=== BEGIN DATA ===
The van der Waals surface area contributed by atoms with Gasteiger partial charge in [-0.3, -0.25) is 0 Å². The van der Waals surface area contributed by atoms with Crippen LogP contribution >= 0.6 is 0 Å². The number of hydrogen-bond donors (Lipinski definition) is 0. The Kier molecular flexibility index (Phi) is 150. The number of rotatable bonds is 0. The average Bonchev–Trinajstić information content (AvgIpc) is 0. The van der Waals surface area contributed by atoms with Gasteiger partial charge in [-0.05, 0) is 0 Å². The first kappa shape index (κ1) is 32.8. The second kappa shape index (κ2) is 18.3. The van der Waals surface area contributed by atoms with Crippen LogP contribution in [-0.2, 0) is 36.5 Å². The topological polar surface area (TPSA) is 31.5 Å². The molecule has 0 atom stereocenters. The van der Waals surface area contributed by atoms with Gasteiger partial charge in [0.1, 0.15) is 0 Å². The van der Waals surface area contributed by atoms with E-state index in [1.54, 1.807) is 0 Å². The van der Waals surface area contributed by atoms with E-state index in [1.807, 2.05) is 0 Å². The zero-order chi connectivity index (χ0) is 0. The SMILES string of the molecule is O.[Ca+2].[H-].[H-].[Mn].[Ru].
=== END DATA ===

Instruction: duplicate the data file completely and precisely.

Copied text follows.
The van der Waals surface area contributed by atoms with Gasteiger partial charge in [-0.3, -0.25) is 0 Å². The van der Waals surface area contributed by atoms with Crippen LogP contribution >= 0.6 is 0 Å². The number of hydrogen-bond donors (Lipinski definition) is 0. The Kier molecular flexibility index (Phi) is 150. The number of rotatable bonds is 0. The average Bonchev–Trinajstić information content (AvgIpc) is 0. The van der Waals surface area contributed by atoms with Gasteiger partial charge in [-0.05, 0) is 0 Å². The first kappa shape index (κ1) is 32.8. The second kappa shape index (κ2) is 18.3. The van der Waals surface area contributed by atoms with Crippen LogP contribution in [-0.2, 0) is 36.5 Å². The topological polar surface area (TPSA) is 31.5 Å². The molecule has 0 atom stereocenters. The van der Waals surface area contributed by atoms with Gasteiger partial charge in [0.1, 0.15) is 0 Å². The van der Waals surface area contributed by atoms with E-state index in [1.54, 1.807) is 0 Å². The van der Waals surface area contributed by atoms with E-state index in [1.807, 2.05) is 0 Å². The zero-order chi connectivity index (χ0) is 0. The SMILES string of the molecule is O.[Ca+2].[H-].[H-].[Mn].[Ru].